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Santa Monica Shoots for the ‘Frictionless’ Citizen Experience

A plan to modernize IT and better enable a work-from-anywhere posture in Santa Monica, Calif., served the city well when the COVID-19 pandemic reshuffled city services and how they are delivered.

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By the time the COVID-19 pandemic upended city operations in Santa Monica, Calif., the oceanside hamlet just outside Los Angeles, you could say the city was nearly as prepared as it could be.

A years-long process to bring residents, visitors and businesses a more digitally postured city hall was about 90 percent complete. Employees could work from home or anyplace, securely. Other modernizations had come along to reduce the use of paper, put more services online and engage more directly and personally with the community.

“We wanted to have what we call, a ‘total workplace initiative,’ where you basically could bring your workplace with you wherever you are,” recalled Joseph Cevetello, chief information officer for Santa Monica. “I knew that we needed to enable our employees or staff to be able to work with modern technology."

“So we got lucky,” he reflected. “And when COVID hit, we were 90 percent of the way done. We went from having about five people teleworking, to 820, in 36 hours. And that’s not an exaggeration.”

It was a speedup to remote-working Cevetello admits “we got lucky with that,” and outpaced other cities in the area with the smooth, rapid launch of a teleworking city posture.

“We kinda had a leg up on being productive, and so that really helped the city during a very difficult time,” Cevetello said.

Cevetello came to Santa Monica in 2017 and began a process of modernizing city government. He found an IT infrastructure and organization from the 1990s. There was no wireless network in the city facility. The staff still worked on hard-wired desktops with no capacity for mobile or remote work. Cevetello took the city through a “robust” strategic planning process to “create a plan for technology for the city that would propel us to move into the future as a true 21st century government,” the CIO explained.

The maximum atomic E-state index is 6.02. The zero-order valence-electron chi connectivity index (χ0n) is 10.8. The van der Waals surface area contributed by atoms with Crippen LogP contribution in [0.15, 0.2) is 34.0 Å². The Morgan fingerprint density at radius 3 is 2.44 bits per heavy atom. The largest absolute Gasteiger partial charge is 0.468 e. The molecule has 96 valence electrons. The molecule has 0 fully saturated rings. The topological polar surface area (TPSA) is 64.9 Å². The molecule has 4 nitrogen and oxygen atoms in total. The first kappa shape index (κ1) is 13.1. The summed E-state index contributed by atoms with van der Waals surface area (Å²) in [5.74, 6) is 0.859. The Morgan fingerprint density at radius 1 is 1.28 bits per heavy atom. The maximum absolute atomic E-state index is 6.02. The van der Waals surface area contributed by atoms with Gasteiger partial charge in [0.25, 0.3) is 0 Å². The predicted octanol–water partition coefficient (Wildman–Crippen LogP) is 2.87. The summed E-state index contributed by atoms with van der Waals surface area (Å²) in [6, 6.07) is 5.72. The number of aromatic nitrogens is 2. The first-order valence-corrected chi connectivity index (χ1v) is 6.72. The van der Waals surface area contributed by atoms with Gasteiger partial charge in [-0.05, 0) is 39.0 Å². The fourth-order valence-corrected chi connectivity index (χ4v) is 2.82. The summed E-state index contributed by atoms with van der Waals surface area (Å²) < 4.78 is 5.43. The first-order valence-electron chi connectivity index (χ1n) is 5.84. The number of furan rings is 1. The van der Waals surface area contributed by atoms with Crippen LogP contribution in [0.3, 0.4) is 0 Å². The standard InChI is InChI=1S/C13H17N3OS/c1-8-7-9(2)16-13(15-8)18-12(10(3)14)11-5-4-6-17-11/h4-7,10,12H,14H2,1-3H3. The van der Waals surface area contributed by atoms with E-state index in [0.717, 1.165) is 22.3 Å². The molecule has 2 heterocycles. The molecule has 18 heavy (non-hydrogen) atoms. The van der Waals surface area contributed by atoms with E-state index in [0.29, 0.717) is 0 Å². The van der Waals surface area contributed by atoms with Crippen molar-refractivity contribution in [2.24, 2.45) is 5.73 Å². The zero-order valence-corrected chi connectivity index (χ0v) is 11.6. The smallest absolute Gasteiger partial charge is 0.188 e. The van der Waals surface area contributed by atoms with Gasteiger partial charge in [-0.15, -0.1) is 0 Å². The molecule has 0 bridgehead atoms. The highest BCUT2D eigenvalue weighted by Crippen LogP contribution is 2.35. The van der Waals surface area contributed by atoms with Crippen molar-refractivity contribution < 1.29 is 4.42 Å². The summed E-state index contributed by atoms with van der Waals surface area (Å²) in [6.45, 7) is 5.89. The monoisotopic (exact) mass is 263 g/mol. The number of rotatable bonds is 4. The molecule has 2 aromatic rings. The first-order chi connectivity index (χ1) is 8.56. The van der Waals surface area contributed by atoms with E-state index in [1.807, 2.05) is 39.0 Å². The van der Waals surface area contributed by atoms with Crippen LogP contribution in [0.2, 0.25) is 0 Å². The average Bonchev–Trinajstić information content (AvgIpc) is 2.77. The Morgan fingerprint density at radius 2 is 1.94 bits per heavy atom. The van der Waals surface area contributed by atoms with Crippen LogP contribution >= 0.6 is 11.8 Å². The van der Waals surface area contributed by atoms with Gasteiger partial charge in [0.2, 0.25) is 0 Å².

To move the city in a more modern direction, Santa Monica partnered with tech provider ServiceNow to digitize a number of city platforms.

In the early days of COVID-19, the city partnered with the vendor to quickly put out what was loosely known as the “city of Santa Monica app,” an expanded version of 311, which tied into city work processes.

“We didn’t want it to just be a 311 app. We wanted it to be another portal into the city,” said Cevetello, calling attention to app features like its ability to engage more completely with residents, rather simply being a portal to file complaints or concerns.

Part of what the solution brings, said Bob Osborn, chief technology officer in global governments at ServiceNow, is a system that feels like the familiar structure of online shopping.

“Not only did people need to be able to quickly access a variety of services digitally, [during COVID-19],” said Osborn. “But citizens also now expect a consumer-like service experience from their local governments."

“Siloed and disconnected systems can make it nearly impossible to build seamless, intelligent solutions that address all those needs while keeping their information secure,” Osborn added, in an email.

By the end of the month, Santa Monica will have launched a completely digitized, automated, electronic workflow process through ServiceNow for the Human Resources department.

“When I started in 2017, everything was on paper. To the point where you had to have a wet signature … even for tennis court reservations,” said Cevetello, somewhat incredulously. “I can’t think of something that’s going to be more transformational in the organization in the next year than this HR process because it is a painful, slow process.”

Even prior to COVID-19, Santa Monica had been moving down a path of simplifying and merging disparate systems, procured in most cases, from as many different vendors, said Cevetello, whose approach has been to transform these many systems in a more consolidated architecture which would have the end result of making it easier for residents and businesses to interact with city hall — reimagined as “the Amazon of government.”

“To me, what Amazon has excelled at is making a frictionless customer experience for you.”

“That’s where I think, keeping this digitization going and accelerating, where it’s going to start to evolve. And we’re really focused on, how can we provide the best customer experience with the least amount of friction as possible,” he added.
Skip Descant writes about smart cities, the Internet of Things, transportation and other areas. He spent more than 12 years reporting for daily newspapers in Mississippi, Arkansas, Louisiana and California. He lives in downtown Sacramento.
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